China · Sports · Travel

Assorted China links

Xi Jinping was officially confirmed last week as China’s president, and with that, here’re some photos of Xi in his early days, no doubt carefully selected but still worth a look. There’s a few photos of him as a young university student and with his family. I must say, he’s got some big smiles in most of them, which suggest he might truly be jollier and down-to-earth than other Chinese leaders such as his immediate predecessor.

BBC has a decent article about China’s departing leaders Hu Jintao and Wen Jiabao, the ex-Premier. What did they do, it asks. On the surface, this might seem easy to say as the two didn’t exactly oversee any spectacular achievements. But they did oversee a growing economy that saw GDP per capita grow more than fourfold and weathered the 2008 financial crisis, a spectacular 2008 Beijing Olympics, and significant strides in ties with Taiwan. No doubt, there were some negatives as well, such as growing socioeconomic inequality and a reduction in personal freedoms. I do agree with the article’s conclusion- it is still too early to draw a conclusion as the results of their rule will be seen in the following years.

I’ve been steadily following MMA (mixed martial arts) for several years, mainly UFC because it’s by far the biggest league, and it’s cool to see it growing in popularity in North America, Europe, and East Asia. The Economist has a short piece about MMA in China. MMA has been surging in popularity for some time in the US, Canada and Europe, not to mention it used to be big in Japan, and there’s hope that it’ll grow in China too. China has had one fighter fight in the UFC, Zhang Tiequan, who unfortunately is on a three-fight losing streak. The Economist piece reports about a big MMA event in Inner Mongolia, where one of the champions won 1 million yuan, a significant amount of cash for a young sport in China. Yet one consequence of MMA’s popularity is the decrease in interest in traditional martial arts, specifically kung fu, claims the Economist article. The piece doesn’t go into much detail about this claim so it’s not for certain. The Global Times also has a good article about the obstacles in China facing growing MMA , with Zhang being interviewed in the article as well. Besides domestic promotions, Chinese MMA fighters also fight in Asian such as Legend FC and One FC.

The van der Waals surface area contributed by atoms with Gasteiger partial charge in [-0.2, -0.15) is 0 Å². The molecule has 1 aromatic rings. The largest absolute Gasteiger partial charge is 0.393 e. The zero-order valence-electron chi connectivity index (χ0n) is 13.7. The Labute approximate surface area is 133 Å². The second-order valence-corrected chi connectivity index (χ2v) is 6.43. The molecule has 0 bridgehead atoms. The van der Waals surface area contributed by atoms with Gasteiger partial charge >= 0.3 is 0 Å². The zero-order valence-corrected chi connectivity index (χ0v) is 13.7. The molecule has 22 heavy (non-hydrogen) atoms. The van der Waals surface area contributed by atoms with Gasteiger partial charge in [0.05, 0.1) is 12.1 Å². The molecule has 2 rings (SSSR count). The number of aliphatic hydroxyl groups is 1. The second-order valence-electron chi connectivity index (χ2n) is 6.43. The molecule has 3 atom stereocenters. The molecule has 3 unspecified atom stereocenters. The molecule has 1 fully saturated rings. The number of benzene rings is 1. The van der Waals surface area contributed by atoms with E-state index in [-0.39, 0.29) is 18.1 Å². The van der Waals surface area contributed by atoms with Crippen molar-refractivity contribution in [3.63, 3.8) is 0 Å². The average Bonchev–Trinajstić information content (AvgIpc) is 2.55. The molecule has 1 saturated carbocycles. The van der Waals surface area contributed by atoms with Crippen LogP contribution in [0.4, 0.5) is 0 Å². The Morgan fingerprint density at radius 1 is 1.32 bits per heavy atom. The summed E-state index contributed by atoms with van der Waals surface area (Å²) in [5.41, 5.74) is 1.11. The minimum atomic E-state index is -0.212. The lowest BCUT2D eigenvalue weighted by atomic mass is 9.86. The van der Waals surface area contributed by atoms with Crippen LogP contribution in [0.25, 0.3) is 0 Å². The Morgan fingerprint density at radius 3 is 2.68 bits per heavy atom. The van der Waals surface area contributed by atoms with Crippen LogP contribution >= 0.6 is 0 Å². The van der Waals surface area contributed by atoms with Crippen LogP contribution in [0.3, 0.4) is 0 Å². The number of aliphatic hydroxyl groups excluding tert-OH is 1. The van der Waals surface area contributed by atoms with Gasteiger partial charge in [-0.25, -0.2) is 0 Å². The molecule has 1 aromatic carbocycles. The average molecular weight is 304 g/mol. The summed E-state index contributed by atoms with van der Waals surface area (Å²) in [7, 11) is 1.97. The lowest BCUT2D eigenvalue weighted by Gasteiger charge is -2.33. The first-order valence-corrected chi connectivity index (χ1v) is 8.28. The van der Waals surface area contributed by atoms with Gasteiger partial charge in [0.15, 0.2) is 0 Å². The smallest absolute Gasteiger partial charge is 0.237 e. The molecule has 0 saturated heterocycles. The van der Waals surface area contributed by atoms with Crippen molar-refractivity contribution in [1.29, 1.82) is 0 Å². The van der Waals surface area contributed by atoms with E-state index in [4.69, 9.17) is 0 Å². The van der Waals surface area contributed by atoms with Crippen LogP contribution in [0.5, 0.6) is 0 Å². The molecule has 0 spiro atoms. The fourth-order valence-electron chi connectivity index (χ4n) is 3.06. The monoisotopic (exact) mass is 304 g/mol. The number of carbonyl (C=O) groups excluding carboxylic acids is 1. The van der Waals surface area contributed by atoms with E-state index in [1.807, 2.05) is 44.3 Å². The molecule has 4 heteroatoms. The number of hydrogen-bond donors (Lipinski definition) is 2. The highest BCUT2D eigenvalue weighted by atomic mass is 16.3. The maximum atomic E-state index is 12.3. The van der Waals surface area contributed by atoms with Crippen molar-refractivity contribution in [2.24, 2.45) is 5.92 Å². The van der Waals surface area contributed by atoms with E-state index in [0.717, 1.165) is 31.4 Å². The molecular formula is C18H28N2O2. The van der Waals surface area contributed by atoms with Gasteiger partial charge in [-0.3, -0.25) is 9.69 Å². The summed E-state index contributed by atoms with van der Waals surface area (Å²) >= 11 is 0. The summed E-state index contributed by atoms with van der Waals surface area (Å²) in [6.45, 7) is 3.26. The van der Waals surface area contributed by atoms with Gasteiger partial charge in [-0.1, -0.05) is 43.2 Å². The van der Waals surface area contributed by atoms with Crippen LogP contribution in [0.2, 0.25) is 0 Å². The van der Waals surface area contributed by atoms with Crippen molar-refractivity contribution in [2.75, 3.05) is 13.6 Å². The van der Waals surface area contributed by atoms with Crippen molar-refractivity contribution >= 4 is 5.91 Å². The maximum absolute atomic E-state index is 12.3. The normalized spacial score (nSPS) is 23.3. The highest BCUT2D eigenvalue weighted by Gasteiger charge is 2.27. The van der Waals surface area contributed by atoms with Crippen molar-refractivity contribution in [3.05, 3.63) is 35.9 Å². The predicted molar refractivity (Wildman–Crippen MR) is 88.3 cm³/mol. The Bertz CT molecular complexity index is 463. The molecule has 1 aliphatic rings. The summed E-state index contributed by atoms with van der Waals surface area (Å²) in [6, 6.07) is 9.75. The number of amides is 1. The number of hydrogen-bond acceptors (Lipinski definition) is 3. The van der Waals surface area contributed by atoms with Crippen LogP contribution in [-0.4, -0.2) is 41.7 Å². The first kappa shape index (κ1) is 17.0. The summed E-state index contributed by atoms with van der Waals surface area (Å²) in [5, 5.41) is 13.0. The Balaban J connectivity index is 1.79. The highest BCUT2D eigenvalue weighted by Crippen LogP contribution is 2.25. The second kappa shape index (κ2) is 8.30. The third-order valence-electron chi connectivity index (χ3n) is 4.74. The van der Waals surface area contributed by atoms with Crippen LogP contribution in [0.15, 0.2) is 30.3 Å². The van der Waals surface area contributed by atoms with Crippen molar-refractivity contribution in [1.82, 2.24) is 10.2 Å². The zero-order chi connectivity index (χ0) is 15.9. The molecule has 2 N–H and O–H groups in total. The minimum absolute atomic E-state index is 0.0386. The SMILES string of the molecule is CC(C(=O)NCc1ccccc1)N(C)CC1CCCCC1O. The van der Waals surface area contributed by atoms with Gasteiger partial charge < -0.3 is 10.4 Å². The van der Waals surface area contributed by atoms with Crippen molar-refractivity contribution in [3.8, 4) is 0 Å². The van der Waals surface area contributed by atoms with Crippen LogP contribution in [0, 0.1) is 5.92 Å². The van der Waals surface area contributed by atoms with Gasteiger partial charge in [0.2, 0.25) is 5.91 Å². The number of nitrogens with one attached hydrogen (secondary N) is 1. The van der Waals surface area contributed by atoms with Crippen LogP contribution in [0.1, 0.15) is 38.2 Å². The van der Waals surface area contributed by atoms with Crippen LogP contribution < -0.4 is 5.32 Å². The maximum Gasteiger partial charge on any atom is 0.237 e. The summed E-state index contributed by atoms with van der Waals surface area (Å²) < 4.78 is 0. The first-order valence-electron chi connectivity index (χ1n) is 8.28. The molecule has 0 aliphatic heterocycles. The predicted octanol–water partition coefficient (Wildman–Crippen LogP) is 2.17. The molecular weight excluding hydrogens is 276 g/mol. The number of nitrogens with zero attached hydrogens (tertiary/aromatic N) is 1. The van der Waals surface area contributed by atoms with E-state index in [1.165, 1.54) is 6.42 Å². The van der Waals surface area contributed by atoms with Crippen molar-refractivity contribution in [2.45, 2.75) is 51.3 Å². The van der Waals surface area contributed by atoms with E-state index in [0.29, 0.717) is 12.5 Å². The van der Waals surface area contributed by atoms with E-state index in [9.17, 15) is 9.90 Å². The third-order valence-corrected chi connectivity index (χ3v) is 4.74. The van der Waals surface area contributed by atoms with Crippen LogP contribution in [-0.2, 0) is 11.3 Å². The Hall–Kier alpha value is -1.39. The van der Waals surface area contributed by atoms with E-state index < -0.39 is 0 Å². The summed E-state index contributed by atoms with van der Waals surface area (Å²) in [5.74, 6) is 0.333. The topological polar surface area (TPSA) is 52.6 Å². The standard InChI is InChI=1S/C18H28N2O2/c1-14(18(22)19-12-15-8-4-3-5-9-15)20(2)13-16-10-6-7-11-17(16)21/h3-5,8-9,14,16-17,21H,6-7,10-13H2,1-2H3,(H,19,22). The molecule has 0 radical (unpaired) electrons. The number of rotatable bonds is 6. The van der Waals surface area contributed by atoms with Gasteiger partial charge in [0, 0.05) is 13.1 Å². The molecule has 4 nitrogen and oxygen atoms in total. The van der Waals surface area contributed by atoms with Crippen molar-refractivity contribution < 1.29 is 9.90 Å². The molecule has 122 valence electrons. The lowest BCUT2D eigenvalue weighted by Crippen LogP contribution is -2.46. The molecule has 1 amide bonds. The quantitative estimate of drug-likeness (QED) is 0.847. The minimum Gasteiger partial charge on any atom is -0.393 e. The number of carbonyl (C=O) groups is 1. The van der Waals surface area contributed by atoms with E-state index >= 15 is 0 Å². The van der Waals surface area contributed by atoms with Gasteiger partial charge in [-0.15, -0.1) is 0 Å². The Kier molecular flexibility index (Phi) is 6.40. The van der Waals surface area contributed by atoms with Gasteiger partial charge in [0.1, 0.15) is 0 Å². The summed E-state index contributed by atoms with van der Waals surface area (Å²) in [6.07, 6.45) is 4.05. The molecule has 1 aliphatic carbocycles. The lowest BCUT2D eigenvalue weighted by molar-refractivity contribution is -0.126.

For these youngsters in the famous Shaolin Temple in Henan province, kung fu is still definitely big.

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Burma used to be considered one of China’s allies. Diplomatically shunned and isolated by the West, Burma could usually rely on China as a steadfast economic and political partner. Now, with Burma’s opening up and the resurgence of ties to the world, it seems China is not considered such a good friend anymore. Apparently, this was a big shock to China, claims a Burmese official in this Atlantic piece.

China · Sports

This Sunday, Zhang Tiequan will take on Issei Tamura at UFC 144 in Japan. Coincidentally, while Zhang is Chinese, Tamura is Japanese. It would seem like a very fortuitous matchup given the location and the fact Zhang is the only Chinese fighter in the UFC or any other major MMA (mixed martial arts) promotions. However, his original opponent was an American, Leonard Garcia, who then pulled out due to injury.  Zhang hasn’t fared too well since fighting in the US, but his losses have come via decisions, meaning he fought to the end.  This is a decent breakdown of Zhang’s recent fortunes and the matchup with Tamura. Hope this Saturday Zhang will come out with a win. The main event of UFC 144 will be lightweight champion Frankie Edgar taking on Benson Henderson while Quinton “Rampage” Jackson fights Ryan Bader.

China · Sports